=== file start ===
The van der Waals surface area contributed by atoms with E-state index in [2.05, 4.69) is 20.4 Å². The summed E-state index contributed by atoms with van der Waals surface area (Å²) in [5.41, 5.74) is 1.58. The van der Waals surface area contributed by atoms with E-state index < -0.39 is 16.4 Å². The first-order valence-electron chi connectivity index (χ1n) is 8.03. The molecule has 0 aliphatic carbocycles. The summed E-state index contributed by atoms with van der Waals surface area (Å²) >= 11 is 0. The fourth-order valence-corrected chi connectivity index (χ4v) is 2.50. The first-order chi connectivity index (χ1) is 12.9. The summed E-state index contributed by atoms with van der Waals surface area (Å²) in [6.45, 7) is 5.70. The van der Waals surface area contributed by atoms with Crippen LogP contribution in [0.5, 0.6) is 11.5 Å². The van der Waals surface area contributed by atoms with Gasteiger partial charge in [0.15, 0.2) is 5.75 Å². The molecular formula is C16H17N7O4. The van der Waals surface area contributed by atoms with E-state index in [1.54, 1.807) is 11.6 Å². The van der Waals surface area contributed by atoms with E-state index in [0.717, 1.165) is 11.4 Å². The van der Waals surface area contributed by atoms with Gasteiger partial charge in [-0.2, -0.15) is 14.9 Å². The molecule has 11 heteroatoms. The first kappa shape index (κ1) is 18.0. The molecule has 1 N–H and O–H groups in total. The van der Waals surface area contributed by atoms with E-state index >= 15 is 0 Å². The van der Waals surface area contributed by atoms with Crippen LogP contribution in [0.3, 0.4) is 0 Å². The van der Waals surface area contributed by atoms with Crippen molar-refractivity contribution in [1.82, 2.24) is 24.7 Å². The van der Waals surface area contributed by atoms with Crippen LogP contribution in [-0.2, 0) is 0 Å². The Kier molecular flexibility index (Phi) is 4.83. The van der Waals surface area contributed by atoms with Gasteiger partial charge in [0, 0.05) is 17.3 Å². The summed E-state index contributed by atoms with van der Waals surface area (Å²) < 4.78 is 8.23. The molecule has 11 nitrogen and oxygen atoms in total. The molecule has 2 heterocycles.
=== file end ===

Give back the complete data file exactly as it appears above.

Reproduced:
The van der Waals surface area contributed by atoms with E-state index in [2.05, 4.69) is 20.4 Å². The summed E-state index contributed by atoms with van der Waals surface area (Å²) in [5.41, 5.74) is 1.58. The van der Waals surface area contributed by atoms with E-state index < -0.39 is 16.4 Å². The first-order valence-electron chi connectivity index (χ1n) is 8.03. The molecule has 0 aliphatic carbocycles. The summed E-state index contributed by atoms with van der Waals surface area (Å²) >= 11 is 0. The fourth-order valence-corrected chi connectivity index (χ4v) is 2.50. The first-order chi connectivity index (χ1) is 12.9. The summed E-state index contributed by atoms with van der Waals surface area (Å²) in [6.45, 7) is 5.70. The van der Waals surface area contributed by atoms with Crippen LogP contribution in [0.5, 0.6) is 11.5 Å². The van der Waals surface area contributed by atoms with Gasteiger partial charge in [0.15, 0.2) is 5.75 Å². The molecular formula is C16H17N7O4. The van der Waals surface area contributed by atoms with E-state index in [1.54, 1.807) is 11.6 Å². The van der Waals surface area contributed by atoms with E-state index in [0.717, 1.165) is 11.4 Å². The van der Waals surface area contributed by atoms with Gasteiger partial charge in [-0.2, -0.15) is 14.9 Å². The molecule has 11 heteroatoms. The first kappa shape index (κ1) is 18.0. The molecule has 1 N–H and O–H groups in total. The van der Waals surface area contributed by atoms with E-state index >= 15 is 0 Å². The van der Waals surface area contributed by atoms with Crippen LogP contribution in [0.3, 0.4) is 0 Å². The van der Waals surface area contributed by atoms with Crippen molar-refractivity contribution in [1.82, 2.24) is 24.7 Å². The van der Waals surface area contributed by atoms with Crippen LogP contribution in [-0.2, 0) is 0 Å². The Kier molecular flexibility index (Phi) is 4.83. The van der Waals surface area contributed by atoms with Gasteiger partial charge in [0, 0.05) is 17.3 Å². The summed E-state index contributed by atoms with van der Waals surface area (Å²) < 4.78 is 8.23. The molecule has 11 nitrogen and oxygen atoms in total. The molecule has 2 heterocycles.